Tuesday, February 4, 2014

Due To Extreme Drought, The Number Of Cattle In The U.S. Is The Smallest It Has Been Since 1951

Michael Snyder
American Dream
February 4, 2014


Image: Cattle (Wikimedia Commons).
The last time the number of cattle in the United States was this low was 63 years ago.  But back in 1951, there were only about 154 million people living in the United States.  Now, there are more than 313 million people living in this nation. 

The size of the U.S. cattle herd has been shrinking for seven years in a row, and we are rapidly heading toward a beef shortage unlike anything that this country has ever experienced before.  Of course the primary reason for this is the extreme drought which has been plaguing the western half of the country.  As I noted recently, 2013 was the driest year that the state of California has ever experienced, and due to the lack of water ranchers across the western half of the nation have been selling off their cattle to be slaughtered.  If you check out the U.S. Drought Monitor, you can see that almost the entire state of California is officially experiencing “D3 Extreme Drought” right now.  If this drought does not end, we will eventually be facing a food crisis in the United States that is greater than any of us have ever seen in our entire lifetimes.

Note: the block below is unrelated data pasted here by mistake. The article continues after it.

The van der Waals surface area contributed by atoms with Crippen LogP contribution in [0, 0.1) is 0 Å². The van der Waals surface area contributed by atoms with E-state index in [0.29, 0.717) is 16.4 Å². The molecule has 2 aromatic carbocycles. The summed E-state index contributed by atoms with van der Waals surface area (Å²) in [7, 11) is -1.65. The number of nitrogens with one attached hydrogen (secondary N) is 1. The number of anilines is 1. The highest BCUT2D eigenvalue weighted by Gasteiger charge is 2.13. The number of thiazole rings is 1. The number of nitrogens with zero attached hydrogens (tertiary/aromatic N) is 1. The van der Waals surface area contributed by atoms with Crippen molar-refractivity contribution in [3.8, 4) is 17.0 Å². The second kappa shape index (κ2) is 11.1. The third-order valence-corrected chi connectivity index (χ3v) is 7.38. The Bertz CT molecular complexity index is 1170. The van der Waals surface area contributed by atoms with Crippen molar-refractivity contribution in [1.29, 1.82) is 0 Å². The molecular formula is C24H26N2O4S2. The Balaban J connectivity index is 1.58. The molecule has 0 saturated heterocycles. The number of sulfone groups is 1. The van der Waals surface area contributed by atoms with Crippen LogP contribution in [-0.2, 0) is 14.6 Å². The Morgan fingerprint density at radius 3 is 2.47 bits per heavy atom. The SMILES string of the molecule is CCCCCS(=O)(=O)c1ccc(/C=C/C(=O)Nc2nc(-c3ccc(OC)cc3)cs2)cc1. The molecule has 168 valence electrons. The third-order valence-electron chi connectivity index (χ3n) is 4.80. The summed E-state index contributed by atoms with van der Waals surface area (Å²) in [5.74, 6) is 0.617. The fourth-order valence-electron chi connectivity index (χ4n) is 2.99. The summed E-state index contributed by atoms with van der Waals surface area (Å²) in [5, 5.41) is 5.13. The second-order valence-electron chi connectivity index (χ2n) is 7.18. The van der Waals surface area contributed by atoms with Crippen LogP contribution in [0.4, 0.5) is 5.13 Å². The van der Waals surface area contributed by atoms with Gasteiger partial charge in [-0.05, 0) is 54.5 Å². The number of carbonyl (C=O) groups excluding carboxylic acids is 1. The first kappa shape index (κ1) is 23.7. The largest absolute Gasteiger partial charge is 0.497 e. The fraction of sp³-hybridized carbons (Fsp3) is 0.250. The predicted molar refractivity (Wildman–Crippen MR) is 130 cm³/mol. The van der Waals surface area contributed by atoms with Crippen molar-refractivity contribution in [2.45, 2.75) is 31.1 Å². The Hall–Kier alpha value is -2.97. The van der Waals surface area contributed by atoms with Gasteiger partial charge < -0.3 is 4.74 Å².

According to ABC News, the size of the U.S. cattle herd is already down to less than 88 million animals…
The National Agricultural Statistics Service reports that the U.S. inventory of cattle and calves totaled 87.7 million animals as of Jan. 1. That was down by about 1.6 million cattle, or 2 percent, compared with this time last year.
The agency says this is the lowest January inventory since 1951.
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